Study of the Day: Teens Want to Lose Weight but Don't Know How

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New research suggests that obese adolescents want to shed pounds, but smoking, non-diet soda, and video games are getting in their way

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PROBLEM: The health risks associated with adolescent obesity is well documented. Little is known, however, about adolescents' diet strategies and day-to-day habits. In other words, do teens know how to lose weight?

METHODOLOGY: Research led by Temple University public health doctoral candidate Clare Lenhart analyzed the Philadelphia Youth Risk Behavioral Survey, which boasts nearly 44,000 adolescent respondents. The investigators organized the data into different types of health-related behaviors, including recent smoking, daily soda consumption, hours per day playing video games, and amount of weekly physical activity.

RESULTS: While about 75 percent of the surveyed obese teens reported trying to lose weight, this group was also more likely to report smoking. Girls who were trying to lose weight were more likely to report participating in more than an hour's worth of physical activity per day, but data showed that they were also prone to consume non-diet soda on a regular basis. Guys who wanted to lose weight tended to report spending no time engaging in physical activity but more than three hours a day playing video games.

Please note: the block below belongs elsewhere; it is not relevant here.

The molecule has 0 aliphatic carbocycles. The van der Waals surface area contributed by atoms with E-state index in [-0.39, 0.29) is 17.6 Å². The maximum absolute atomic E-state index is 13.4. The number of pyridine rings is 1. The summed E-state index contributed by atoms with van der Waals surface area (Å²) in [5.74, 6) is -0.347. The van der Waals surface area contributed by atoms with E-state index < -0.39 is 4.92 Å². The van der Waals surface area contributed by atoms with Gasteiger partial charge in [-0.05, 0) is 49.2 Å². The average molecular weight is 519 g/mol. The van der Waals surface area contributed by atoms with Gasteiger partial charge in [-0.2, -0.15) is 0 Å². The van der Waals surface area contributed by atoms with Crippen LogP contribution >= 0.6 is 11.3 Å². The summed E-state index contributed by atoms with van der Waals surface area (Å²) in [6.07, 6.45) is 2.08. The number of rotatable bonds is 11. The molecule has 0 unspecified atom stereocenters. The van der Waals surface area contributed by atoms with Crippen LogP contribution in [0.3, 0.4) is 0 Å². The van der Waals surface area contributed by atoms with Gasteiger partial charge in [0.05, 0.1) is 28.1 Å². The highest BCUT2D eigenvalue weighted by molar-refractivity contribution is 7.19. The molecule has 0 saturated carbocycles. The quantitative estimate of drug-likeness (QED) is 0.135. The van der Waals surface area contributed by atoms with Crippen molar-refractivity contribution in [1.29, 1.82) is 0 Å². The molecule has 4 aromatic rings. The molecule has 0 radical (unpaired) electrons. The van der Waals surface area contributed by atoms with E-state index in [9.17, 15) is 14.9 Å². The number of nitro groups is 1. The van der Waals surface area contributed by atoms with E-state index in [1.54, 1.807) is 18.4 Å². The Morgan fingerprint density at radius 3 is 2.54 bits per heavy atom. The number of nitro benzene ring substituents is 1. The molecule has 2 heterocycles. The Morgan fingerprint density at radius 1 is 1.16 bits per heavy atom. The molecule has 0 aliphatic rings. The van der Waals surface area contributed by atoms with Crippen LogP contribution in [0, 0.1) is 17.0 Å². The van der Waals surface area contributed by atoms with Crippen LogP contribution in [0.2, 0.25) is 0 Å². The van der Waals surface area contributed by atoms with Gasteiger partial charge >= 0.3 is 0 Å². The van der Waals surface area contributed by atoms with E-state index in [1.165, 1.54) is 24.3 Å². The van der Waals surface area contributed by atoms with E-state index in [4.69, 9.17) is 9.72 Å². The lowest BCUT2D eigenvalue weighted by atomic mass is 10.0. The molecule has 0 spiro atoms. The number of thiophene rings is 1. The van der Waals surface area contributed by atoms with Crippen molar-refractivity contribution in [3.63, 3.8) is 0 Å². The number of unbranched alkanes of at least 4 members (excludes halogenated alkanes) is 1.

CONCLUSION: Most obese teens say they want to lose weight, but their actions suggest otherwise.

IMPLICATION: Lenhart says teens may lack information on how to lose weight effectively and that a more intensive line of questioning from health care providers could help. She says in a statement: "If a child is going to their pediatrician, and the doctor asks if they're losing weight, an appropriate follow up question might be, 'How are you doing that?'"

SOURCE: The study, "Adolescent Weight Loss Intention and Choices of Health Behavior: Helping or Hurting Their Cause," will be presented later today in the annual meeting of the American Public Health Association.

Image: Sanzhar Murzin/Shutterstock.

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Hans Villarica writes for and produces The Atlantic's Health channel. His work has appeared in TIME, People Asia, and Fast Company.

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